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Civil Procedure: Offer of Judgment/Taxable Costs/ Torts: Negligence Per Se

Reyes v. Frank's Service & Trucking, 695 Ariz. Adv. Rep. 17 (App. Div. I, September 16, 2014) (J. Downie)

TAXABLE COSTS INCLUDE REASONABLE COSTS OF TAKING DEPOSITIONS INCLUDING IN AND OUT OF STATE TRAVEL, INTERPRETER FEES, “NO SHOW” COSTS AND VIDEOTAPE AND/OR STENOGRAPHIC COSTS (HOWEVER SEEKING BOTH VIDEO AND STENOGRAPHIC COSTS IS NOT ALWAYS REASONABLE). WHERE JURY AWARD PLUS TAXABLE COSTS INCURRED AS OF DATE OF OFFER OF JUDGMENT EXCEED THE OFFER, RULE 68(g) SANCTIONS ARE NOT AWARDABLE. NEGLIGENCE PER SE ONLY APPLIES WHERE STATUTE REQUIRES A SPECIFIC ACT AND NOT WHERE IT MERELY REQUIRES PARTY TO ACT REASONABLY.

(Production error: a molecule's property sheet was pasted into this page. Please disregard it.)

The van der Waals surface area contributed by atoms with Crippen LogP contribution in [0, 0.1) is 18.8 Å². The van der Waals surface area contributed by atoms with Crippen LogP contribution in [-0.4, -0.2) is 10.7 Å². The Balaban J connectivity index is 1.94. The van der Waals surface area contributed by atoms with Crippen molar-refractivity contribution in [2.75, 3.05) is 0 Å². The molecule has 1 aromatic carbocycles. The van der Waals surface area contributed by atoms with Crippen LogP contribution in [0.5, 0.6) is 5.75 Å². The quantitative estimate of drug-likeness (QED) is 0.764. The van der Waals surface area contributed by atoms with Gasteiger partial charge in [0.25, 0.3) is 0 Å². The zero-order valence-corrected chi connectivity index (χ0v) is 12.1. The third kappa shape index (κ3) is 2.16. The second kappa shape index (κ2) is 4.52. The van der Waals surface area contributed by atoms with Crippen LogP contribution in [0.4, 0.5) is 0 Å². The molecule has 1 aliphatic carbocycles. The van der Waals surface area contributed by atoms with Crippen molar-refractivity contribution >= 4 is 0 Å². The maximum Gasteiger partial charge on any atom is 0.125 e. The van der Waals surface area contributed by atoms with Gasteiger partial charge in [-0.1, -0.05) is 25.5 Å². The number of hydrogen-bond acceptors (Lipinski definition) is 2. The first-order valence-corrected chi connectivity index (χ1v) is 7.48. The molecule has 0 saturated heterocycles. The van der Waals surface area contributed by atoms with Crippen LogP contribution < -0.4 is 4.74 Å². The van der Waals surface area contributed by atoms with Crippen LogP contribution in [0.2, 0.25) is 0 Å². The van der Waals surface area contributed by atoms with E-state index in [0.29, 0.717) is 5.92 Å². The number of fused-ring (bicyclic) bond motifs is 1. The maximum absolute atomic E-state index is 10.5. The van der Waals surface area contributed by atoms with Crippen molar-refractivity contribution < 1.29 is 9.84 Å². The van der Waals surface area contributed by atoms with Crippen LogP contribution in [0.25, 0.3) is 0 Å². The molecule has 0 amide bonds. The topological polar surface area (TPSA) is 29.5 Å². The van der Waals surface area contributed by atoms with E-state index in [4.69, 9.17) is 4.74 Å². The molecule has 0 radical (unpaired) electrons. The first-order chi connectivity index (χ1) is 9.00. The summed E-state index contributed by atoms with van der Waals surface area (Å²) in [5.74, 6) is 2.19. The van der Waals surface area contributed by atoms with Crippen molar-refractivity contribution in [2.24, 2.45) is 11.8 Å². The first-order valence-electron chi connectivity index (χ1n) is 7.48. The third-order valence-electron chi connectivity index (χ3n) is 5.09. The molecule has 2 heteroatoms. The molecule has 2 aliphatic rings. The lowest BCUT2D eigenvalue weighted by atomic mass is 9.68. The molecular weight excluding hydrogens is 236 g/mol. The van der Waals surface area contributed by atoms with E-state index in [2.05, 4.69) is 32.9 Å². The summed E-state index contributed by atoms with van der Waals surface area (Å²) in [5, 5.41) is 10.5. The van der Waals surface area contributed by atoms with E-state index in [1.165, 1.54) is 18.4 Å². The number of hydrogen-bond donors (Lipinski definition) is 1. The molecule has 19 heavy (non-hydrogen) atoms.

Plaintiff was injured in a tractor trailer collision on the freeway when defendant drove his rig from an emergency lane into the plaintiff's lane of travel. Defendant made a $200,001 offer of judgment which plaintiff ignored. The jury returned a verdict of $370,000 which was reduced to $188,700 based upon a finding of 49% fault on the plaintiff.  The trial court awarded plaintiff $32,052.12 in taxable costs and then denied defendant's request for Rule 68(g), Civ. Proc. Sanctions finding that when these costs were added to the reduced judgment it exceeded the amount of the offer. The Arizona Court of Appeals affirmed in part and reversed in part.   A.R.S. §12-332(A) provides: Costs in the superior court include: Fees of officers and witnesses. Cost of taking depositions. . . . . Other disbursements that are made or incurred pursuant to an order or agreement of the parties.   First the court of appeals held that reasonable and necessary travel costs both out of state and in state, incurred by the attorneys to attend depositions, are taxable costs, including the depositions of independent fact witnesses.   Next the court held that when a person requires the assistance of an interpreter to testify at a deposition, the interpreter's reasonable fee is a cost of taking the deposition that may be recovered as a taxable cost under A.R.S. §12-332(A)(2).   Next, as to the cost of videotaping depositions the court found that  when a party chooses to both videotape and stenographically record the deposition the trial court must, on a case by case basis, decide if both means of recording were necessary and reasonable. While it doesn't matter whether the transcript or video was ever actually used in the litigation to establish the right to recover one or the other expense as a taxable cost, where a party seeks to recover both expenses this factor may be considered.  Additionally the court should evaluate whether the opposing party objected to both methods of memorializing the deposition, whether the objecting party also purchased both a transcript and video recording, the need for both for appellate purposes, and any witness-specific issues that made dual modes of recording reasonable.   The court further held that where nonparty witnesses are subpoenaed and don't show up at the scheduled time, the reasonable cost of travel and “no show” fees charged by the court reporter are taxable costs.   Next the court found that where the parties agreed to mediate the case and to share the mediation fee, this too was a legitimate taxable costs.   Finally, where the judgment for plaintiff and taxable costs incurred up to the date of the offer of judgment exceed the offer, Rule 68(g) sanctions should not be awarded.   Plaintiff cross-appealed claiming the trial court erred by not giving a negligence per se instruction for violation of California Vehicle Code §22106, which states: "No person shall start a vehicle stopped, standing, or parked on a highway, nor shall any person back a vehicle on a highway until such movement can be made with reasonable safety." (Emphasis added).  The court of appeals held, “Negligence per se applies when a person violates a specific legal requirement. The statute ‘must proscribe certain or specific acts . . . . ‘ Therefore, if a statute defines only a general standard of care . . . negligence per se is inappropriate." Here the trial court properly found the statute to only define a general standard of care—to operate your vehicle with “reasonable safety.”

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